Watch: Scientists borrow from bugs to make unsinkable metal

Watch: Scientists borrow from bugs to make unsinkable metal
Watch: Scientists borrow from bugs to make unsinkable metal

University of Rochester scientists have figured out how to make unsinkable metals using superhydrophobic (water repelling) materials. To accomplish this, they created structures made up of two treated aluminum surfaces facing each other, connected by a small central pole, designed to trap the maximum amount of air. What they ended up with was a virtually unsinkable metal.

The structure uses a groundbreaking technique the lab developed for using femtosecond bursts of lasers to “etch” the surfaces of metals with intricate micro- and nanoscale patterns that trap air and make the surfaces superhydrophobic, or water repellent.

The scientists found, however, that after being immersed in water for long periods of time, the surfaces may start to lose their hydrophobic properties.

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Enter the spiders and fire ants, which can survive long periods under or on the surface of water. How? By trapping air in an enclosed area. Argyroneta aquatic spiders, for example, create an underwater dome-shaped web—a so-called diving bell— that they fill with air carried from the surface between their super-hydrophobic legs and abdomens. Similarly, fire ants can form a raft by trapping air among their superhydrophobic bodies.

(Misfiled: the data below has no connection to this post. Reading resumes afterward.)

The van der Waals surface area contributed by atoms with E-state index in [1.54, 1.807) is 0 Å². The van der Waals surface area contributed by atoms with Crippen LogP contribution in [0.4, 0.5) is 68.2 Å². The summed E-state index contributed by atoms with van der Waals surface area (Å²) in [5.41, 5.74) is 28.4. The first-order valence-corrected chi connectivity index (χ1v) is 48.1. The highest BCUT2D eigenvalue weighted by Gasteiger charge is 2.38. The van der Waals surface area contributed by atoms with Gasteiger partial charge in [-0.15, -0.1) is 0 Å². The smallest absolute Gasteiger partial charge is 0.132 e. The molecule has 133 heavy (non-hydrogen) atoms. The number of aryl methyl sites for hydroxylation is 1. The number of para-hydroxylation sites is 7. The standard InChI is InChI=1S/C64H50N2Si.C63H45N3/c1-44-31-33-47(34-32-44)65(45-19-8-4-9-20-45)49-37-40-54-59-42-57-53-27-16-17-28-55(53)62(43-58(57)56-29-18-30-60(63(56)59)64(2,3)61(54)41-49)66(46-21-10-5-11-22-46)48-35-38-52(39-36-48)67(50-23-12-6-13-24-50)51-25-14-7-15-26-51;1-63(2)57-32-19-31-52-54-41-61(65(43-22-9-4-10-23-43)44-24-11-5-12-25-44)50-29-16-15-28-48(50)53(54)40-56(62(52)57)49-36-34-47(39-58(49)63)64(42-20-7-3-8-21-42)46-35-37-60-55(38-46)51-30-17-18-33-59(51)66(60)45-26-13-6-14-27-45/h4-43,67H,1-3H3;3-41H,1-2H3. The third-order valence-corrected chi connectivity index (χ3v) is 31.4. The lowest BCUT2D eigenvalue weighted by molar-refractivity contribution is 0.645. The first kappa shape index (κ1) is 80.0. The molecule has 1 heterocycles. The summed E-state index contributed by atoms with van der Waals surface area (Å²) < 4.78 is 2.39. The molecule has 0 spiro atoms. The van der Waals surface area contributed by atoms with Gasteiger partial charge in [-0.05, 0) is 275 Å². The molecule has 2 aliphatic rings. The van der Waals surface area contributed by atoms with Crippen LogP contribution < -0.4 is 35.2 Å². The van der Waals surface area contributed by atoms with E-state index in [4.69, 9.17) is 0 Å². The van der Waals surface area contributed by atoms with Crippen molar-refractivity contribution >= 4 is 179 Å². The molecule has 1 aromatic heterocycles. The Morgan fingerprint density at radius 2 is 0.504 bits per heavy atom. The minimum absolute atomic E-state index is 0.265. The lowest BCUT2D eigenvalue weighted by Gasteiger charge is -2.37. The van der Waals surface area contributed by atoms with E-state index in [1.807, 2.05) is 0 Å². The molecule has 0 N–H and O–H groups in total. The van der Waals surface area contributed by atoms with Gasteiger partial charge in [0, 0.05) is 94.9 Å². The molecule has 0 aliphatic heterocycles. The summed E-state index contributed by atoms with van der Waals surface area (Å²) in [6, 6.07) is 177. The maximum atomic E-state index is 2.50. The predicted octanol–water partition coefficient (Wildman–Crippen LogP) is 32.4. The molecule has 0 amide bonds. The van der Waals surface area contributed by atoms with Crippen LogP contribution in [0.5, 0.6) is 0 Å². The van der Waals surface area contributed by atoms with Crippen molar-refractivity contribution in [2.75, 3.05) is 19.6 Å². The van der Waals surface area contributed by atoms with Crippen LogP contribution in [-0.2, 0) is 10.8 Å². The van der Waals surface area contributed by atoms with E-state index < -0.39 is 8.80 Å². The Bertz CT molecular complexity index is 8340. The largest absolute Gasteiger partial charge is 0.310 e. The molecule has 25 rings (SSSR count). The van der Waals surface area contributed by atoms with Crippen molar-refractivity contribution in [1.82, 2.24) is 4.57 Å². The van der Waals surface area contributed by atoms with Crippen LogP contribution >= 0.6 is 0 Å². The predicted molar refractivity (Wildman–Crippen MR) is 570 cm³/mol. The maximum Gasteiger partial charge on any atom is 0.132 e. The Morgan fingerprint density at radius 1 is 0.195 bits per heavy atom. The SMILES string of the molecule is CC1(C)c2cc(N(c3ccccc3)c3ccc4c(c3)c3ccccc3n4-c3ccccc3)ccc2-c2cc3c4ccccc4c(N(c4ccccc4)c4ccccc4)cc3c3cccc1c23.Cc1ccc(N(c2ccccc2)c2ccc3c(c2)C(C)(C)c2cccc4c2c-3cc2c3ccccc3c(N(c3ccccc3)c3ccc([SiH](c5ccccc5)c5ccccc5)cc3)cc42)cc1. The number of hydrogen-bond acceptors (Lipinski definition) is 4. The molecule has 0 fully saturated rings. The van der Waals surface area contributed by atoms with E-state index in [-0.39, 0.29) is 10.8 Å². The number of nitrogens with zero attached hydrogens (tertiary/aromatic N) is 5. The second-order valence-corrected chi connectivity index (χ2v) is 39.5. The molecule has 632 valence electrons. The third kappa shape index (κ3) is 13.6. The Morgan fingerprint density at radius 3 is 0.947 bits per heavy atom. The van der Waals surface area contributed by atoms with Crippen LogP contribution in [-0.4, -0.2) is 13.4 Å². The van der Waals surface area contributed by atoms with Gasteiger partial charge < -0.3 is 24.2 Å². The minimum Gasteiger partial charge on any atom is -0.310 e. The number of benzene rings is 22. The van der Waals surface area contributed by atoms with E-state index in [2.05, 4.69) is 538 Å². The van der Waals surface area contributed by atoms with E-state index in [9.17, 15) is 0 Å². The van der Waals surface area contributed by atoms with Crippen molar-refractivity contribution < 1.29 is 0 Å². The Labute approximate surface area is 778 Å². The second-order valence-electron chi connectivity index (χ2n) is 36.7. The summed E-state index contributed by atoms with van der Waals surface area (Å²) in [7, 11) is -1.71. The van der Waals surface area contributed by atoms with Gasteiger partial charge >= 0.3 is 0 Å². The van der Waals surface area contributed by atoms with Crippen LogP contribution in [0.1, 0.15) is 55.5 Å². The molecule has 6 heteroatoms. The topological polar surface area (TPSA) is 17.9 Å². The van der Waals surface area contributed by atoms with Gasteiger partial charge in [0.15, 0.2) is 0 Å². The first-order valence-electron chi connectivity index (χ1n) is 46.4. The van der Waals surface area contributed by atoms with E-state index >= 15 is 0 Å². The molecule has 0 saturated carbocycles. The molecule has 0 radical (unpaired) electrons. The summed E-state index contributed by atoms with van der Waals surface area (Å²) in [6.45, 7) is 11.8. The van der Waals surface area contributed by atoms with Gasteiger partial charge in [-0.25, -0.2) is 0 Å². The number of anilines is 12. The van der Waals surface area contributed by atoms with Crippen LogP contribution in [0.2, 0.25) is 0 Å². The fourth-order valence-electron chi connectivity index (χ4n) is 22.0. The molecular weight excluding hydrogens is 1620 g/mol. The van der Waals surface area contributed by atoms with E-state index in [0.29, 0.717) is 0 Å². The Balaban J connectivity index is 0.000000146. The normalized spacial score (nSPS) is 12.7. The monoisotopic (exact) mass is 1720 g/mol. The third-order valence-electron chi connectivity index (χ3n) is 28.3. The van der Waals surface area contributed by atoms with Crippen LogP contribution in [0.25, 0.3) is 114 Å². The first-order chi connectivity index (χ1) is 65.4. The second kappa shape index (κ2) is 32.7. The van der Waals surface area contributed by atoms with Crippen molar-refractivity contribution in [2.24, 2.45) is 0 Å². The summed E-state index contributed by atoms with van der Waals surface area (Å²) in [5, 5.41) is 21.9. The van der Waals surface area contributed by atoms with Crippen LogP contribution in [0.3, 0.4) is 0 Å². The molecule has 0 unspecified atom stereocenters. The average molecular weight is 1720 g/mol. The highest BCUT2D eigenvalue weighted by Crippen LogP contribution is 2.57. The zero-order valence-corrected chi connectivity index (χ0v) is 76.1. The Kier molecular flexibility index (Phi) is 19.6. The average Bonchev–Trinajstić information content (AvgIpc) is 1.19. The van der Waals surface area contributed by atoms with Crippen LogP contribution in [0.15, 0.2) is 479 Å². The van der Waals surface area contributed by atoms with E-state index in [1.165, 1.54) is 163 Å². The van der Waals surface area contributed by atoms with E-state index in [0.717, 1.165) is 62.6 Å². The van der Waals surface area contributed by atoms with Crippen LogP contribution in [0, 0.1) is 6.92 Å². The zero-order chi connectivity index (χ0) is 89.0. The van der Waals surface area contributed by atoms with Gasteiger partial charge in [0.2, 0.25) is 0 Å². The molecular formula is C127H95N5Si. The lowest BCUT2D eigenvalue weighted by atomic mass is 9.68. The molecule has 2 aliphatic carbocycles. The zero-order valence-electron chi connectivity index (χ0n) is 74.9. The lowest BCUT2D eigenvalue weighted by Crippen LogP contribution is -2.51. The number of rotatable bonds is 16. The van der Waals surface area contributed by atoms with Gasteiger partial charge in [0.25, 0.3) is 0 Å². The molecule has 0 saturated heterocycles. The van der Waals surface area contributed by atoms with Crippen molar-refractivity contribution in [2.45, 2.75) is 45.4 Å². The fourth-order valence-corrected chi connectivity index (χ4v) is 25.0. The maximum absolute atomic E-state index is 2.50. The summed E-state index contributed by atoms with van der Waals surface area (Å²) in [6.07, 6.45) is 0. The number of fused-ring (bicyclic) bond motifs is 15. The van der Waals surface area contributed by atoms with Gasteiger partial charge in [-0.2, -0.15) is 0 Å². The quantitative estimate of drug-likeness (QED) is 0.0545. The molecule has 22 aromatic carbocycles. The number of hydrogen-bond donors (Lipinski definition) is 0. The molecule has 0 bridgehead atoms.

“That was a very interesting inspiration,” Chunlei Guo, professor of optics and physics says. As the researchers note in the paper: “The key insight is that multifaceted superhydrophobic (SH) surfaces can trap a large air volume, which points towards the possibility of using SH surfaces to create buoyant devices.”

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Guo’s lab created a structure in which the treated surfaces on two parallel aluminum plates face inward, not outward, so they are enclosed and free from external wear and abrasion. The surfaces are separated by just the right distance to trap and hold enough air to keep the structure floating—in essence creating a waterproof compartment.

Even after being forced to submerge for two months, the structures immediately bounced back to the surface after the load was released, Guo says. The structures also retained this ability even after being punctured multiple times, because air remains trapped in remaining parts of the compartment or adjoining structures.

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Though the team used aluminum for this project, the “etching process “could be used for literally any metals, or other materials,” Guo says.

When the Guo lab first demonstrated the etching technique, it took an hour to pattern a one-inch-by-one-inch area of surface. Now, by using lasers seven times as powerful, and faster scanning, the lab has speeded up the process, making it more feasible for scaling up for commercial applications.


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